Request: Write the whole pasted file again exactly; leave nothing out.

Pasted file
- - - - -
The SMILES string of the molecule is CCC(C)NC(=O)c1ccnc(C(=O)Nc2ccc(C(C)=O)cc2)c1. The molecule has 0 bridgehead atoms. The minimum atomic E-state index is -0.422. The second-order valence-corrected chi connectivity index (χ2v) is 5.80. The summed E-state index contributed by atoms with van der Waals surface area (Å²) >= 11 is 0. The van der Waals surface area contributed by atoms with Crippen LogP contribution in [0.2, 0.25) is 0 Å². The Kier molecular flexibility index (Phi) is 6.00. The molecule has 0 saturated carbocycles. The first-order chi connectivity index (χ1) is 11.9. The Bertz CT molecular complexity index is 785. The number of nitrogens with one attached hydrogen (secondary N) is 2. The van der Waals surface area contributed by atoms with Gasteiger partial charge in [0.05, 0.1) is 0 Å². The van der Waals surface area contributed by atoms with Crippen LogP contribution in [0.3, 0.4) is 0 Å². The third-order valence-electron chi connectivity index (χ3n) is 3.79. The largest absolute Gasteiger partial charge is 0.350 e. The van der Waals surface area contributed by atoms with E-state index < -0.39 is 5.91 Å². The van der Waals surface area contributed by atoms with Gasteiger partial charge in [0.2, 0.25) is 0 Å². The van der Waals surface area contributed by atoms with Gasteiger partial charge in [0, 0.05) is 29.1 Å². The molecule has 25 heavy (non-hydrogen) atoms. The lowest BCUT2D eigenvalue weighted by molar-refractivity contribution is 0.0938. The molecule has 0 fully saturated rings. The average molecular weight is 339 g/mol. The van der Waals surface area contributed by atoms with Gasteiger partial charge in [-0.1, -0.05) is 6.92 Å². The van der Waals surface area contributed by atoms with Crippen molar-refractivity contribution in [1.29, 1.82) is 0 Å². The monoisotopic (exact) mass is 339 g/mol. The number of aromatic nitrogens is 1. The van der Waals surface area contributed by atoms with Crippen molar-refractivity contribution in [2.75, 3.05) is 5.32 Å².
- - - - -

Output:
The SMILES string of the molecule is CCC(C)NC(=O)c1ccnc(C(=O)Nc2ccc(C(C)=O)cc2)c1. The molecule has 0 bridgehead atoms. The minimum atomic E-state index is -0.422. The second-order valence-corrected chi connectivity index (χ2v) is 5.80. The summed E-state index contributed by atoms with van der Waals surface area (Å²) >= 11 is 0. The van der Waals surface area contributed by atoms with Crippen LogP contribution in [0.2, 0.25) is 0 Å². The Kier molecular flexibility index (Phi) is 6.00. The molecule has 0 saturated carbocycles. The first-order chi connectivity index (χ1) is 11.9. The Bertz CT molecular complexity index is 785. The number of nitrogens with one attached hydrogen (secondary N) is 2. The van der Waals surface area contributed by atoms with Gasteiger partial charge in [0.05, 0.1) is 0 Å². The van der Waals surface area contributed by atoms with Crippen LogP contribution in [0.3, 0.4) is 0 Å². The third-order valence-electron chi connectivity index (χ3n) is 3.79. The largest absolute Gasteiger partial charge is 0.350 e. The van der Waals surface area contributed by atoms with E-state index < -0.39 is 5.91 Å². The van der Waals surface area contributed by atoms with Gasteiger partial charge in [0.2, 0.25) is 0 Å². The van der Waals surface area contributed by atoms with Gasteiger partial charge in [0, 0.05) is 29.1 Å². The molecule has 25 heavy (non-hydrogen) atoms. The lowest BCUT2D eigenvalue weighted by molar-refractivity contribution is 0.0938. The molecule has 0 fully saturated rings. The average molecular weight is 339 g/mol. The van der Waals surface area contributed by atoms with Gasteiger partial charge in [-0.1, -0.05) is 6.92 Å². The van der Waals surface area contributed by atoms with Crippen molar-refractivity contribution in [1.29, 1.82) is 0 Å². The monoisotopic (exact) mass is 339 g/mol. The number of aromatic nitrogens is 1. The van der Waals surface area contributed by atoms with Crippen molar-refractivity contribution in [2.75, 3.05) is 5.32 Å².